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Pearl Harbor Day is time to reflect and thank World War II vets
Editor's note: Today, in remembrance of Pearl Harbor Day, we are republishing our editorial from 2011.
Many presidents have given speeches that have etched a memory in our hearts and minds forever.
The fall of the Berlin Wall is often remembered with President Ronald Reagan's famous line, "Mr. Gorbachev, tear down this wall!" Days after the Sept. 11, 2001, attacks, President George W. Bush gave an impromptu speech at ground zero encouraging the rescuers, and the country, with the words, "I can hear you! The rest of the world hears you! ... and the people who knocked these buildings down will hear all of us soon!"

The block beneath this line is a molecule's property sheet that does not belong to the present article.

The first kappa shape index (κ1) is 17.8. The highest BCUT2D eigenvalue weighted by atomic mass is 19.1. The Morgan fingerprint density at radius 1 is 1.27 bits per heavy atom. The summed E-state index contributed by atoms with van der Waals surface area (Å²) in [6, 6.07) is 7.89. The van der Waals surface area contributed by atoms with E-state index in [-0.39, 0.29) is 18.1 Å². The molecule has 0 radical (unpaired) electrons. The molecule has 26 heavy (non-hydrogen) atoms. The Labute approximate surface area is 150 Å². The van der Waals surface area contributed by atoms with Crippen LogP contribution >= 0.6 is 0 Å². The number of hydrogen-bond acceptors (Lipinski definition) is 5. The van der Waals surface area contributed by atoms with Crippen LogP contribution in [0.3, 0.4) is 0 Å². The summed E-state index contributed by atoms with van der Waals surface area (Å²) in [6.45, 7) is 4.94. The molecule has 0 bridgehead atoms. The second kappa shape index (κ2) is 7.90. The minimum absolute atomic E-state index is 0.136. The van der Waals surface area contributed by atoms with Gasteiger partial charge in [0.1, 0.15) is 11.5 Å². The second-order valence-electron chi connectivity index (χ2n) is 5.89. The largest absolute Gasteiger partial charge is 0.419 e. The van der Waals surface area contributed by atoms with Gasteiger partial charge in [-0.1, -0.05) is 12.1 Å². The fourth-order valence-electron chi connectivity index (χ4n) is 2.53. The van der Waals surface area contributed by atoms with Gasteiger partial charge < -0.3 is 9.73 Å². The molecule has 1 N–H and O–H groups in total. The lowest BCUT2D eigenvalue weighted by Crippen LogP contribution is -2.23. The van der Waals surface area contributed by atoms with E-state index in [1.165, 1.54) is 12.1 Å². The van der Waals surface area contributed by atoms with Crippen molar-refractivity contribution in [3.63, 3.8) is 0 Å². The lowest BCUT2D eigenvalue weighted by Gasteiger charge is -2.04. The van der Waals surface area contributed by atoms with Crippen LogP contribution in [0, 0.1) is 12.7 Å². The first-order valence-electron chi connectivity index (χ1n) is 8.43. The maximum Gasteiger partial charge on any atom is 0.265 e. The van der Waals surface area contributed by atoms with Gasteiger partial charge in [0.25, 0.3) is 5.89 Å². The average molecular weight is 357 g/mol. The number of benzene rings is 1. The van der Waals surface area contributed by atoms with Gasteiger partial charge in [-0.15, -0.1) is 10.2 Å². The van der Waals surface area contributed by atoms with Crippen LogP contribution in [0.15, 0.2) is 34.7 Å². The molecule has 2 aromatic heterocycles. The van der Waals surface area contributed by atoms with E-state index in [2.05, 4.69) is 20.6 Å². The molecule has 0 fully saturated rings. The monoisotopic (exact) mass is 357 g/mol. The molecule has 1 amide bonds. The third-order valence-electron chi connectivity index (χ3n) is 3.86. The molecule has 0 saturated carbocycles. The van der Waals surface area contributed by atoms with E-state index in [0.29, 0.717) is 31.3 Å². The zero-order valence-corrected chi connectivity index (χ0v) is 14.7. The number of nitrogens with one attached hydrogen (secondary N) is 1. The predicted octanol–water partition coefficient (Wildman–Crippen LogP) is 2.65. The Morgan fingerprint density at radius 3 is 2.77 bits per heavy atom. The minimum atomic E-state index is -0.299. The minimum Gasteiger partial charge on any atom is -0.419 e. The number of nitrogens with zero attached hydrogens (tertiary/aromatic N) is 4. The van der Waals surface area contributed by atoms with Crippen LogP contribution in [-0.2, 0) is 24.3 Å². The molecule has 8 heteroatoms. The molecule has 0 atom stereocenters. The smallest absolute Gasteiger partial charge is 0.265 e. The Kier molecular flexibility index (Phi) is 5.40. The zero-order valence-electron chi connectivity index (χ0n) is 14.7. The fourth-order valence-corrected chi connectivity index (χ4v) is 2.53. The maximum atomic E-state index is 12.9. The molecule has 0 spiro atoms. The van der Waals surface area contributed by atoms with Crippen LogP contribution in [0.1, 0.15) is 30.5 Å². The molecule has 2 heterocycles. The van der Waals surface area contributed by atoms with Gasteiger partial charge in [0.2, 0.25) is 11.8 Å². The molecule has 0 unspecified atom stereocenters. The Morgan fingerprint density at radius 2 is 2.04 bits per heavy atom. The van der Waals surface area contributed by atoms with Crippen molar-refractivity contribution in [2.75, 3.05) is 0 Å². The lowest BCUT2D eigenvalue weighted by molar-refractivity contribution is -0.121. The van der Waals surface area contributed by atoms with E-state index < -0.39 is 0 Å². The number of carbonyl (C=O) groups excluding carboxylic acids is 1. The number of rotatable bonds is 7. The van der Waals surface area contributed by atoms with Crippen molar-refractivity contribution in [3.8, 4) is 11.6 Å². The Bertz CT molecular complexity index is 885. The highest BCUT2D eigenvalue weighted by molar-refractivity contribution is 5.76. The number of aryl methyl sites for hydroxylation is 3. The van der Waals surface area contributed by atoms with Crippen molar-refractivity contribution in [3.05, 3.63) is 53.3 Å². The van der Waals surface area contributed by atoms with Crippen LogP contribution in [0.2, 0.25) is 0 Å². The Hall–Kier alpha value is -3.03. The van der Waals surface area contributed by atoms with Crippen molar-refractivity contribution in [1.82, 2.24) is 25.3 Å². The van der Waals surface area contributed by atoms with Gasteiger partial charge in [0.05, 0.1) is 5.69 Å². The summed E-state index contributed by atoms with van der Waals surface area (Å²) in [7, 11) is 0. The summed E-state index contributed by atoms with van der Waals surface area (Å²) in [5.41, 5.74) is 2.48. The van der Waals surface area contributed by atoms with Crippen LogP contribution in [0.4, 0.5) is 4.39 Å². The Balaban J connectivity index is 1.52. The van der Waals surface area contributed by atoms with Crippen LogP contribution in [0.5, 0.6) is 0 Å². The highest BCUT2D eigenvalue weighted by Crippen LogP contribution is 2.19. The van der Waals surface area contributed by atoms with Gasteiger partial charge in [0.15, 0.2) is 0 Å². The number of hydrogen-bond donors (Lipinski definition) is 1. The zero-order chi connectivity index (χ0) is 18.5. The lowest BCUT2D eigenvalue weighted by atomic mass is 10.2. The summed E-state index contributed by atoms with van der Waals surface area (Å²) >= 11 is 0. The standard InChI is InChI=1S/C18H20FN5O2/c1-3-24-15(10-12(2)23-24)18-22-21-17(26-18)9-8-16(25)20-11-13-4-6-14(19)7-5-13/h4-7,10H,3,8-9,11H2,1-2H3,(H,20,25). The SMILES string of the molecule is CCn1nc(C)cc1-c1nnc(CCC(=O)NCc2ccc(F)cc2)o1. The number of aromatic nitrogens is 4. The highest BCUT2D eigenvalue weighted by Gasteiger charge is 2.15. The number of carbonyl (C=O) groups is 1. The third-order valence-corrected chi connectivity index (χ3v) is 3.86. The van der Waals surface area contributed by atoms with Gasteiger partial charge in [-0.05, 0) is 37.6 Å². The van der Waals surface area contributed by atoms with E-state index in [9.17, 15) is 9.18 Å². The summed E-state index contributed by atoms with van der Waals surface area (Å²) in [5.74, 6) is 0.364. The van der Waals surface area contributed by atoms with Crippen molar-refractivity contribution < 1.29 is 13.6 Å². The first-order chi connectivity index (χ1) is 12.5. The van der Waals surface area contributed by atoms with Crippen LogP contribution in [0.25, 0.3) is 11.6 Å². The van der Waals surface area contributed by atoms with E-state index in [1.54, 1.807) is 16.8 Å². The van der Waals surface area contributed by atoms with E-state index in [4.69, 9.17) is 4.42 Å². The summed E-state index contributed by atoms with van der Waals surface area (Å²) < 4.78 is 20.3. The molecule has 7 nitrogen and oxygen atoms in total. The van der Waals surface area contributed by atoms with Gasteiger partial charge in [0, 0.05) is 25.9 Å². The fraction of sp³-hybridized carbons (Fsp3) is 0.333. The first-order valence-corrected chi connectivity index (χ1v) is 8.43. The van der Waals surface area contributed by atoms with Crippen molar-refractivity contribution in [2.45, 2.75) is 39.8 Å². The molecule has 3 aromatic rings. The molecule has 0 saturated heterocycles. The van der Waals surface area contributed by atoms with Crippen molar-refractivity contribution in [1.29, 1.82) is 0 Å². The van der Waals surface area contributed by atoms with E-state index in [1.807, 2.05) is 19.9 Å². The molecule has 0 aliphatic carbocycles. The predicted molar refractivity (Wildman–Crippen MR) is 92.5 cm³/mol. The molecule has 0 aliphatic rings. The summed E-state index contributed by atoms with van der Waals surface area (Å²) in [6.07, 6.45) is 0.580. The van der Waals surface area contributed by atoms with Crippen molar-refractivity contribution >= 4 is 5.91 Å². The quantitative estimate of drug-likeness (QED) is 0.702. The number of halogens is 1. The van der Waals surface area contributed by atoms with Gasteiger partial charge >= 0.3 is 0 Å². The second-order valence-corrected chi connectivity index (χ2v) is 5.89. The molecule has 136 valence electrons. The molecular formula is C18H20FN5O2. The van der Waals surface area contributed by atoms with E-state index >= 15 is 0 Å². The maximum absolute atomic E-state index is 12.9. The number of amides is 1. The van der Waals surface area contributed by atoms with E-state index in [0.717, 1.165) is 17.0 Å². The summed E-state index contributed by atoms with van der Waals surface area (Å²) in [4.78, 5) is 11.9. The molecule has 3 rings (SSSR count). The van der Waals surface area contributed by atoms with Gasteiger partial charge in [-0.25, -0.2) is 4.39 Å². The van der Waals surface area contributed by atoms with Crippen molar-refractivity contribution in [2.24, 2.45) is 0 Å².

Today, Americans remember another speech -- a speech marking the horrific events that took place 70 years ago.
In an address to Congress on Dec. 8, 1941, President Franklin D. Roosevelt began his famous "Infamy Speech" with the words, "Yesterday, Dec. 7, 1941 -- a date which will live in infamy -- the United States of America was suddenly and deliberately attacked by naval and air forces of the Empire of Japan."
Today we salute those who lost their lives at Pearl Harbor and throughout World War II. More than any other single event, the attack and its subsequent casualties forged Americans resolve to protect our shores at all costs.
The sacrifice these men and women made for our country is beyond a debt we can repay. Today, Pearl Harbor Day, we honor their memory.